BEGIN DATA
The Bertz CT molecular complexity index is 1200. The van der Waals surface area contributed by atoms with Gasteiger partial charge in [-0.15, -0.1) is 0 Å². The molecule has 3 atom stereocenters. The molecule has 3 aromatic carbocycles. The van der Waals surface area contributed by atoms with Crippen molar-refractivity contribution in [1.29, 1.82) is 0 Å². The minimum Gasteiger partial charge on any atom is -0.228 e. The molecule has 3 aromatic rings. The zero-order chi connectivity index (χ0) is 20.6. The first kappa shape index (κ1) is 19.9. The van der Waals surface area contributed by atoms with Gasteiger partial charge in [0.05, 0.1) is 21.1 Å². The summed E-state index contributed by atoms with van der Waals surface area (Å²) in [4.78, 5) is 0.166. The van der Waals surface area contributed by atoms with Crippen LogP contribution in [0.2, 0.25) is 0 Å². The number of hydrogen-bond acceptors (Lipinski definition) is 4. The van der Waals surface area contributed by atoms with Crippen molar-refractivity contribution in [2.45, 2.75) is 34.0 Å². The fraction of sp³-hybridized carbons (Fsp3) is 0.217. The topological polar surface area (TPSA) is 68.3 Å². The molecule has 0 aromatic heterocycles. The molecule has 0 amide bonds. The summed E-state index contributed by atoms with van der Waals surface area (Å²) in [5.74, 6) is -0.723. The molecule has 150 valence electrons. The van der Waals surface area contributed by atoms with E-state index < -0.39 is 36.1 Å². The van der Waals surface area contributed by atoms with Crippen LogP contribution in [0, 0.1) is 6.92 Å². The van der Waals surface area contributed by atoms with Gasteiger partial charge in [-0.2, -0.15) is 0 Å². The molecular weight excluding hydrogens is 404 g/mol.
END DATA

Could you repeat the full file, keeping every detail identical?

The Bertz CT molecular complexity index is 1200. The van der Waals surface area contributed by atoms with Gasteiger partial charge in [-0.15, -0.1) is 0 Å². The molecule has 3 atom stereocenters. The molecule has 3 aromatic carbocycles. The van der Waals surface area contributed by atoms with Crippen molar-refractivity contribution in [1.29, 1.82) is 0 Å². The minimum Gasteiger partial charge on any atom is -0.228 e. The molecule has 3 aromatic rings. The zero-order chi connectivity index (χ0) is 20.6. The first kappa shape index (κ1) is 19.9. The van der Waals surface area contributed by atoms with Gasteiger partial charge in [0.05, 0.1) is 21.1 Å². The summed E-state index contributed by atoms with van der Waals surface area (Å²) in [4.78, 5) is 0.166. The van der Waals surface area contributed by atoms with Crippen LogP contribution in [0.2, 0.25) is 0 Å². The number of hydrogen-bond acceptors (Lipinski definition) is 4. The van der Waals surface area contributed by atoms with Crippen molar-refractivity contribution in [2.45, 2.75) is 34.0 Å². The fraction of sp³-hybridized carbons (Fsp3) is 0.217. The topological polar surface area (TPSA) is 68.3 Å². The molecule has 0 aromatic heterocycles. The molecule has 0 amide bonds. The summed E-state index contributed by atoms with van der Waals surface area (Å²) in [5.74, 6) is -0.723. The molecule has 150 valence electrons. The van der Waals surface area contributed by atoms with E-state index < -0.39 is 36.1 Å². The van der Waals surface area contributed by atoms with Crippen LogP contribution in [0, 0.1) is 6.92 Å². The van der Waals surface area contributed by atoms with Gasteiger partial charge in [-0.2, -0.15) is 0 Å². The molecular weight excluding hydrogens is 404 g/mol.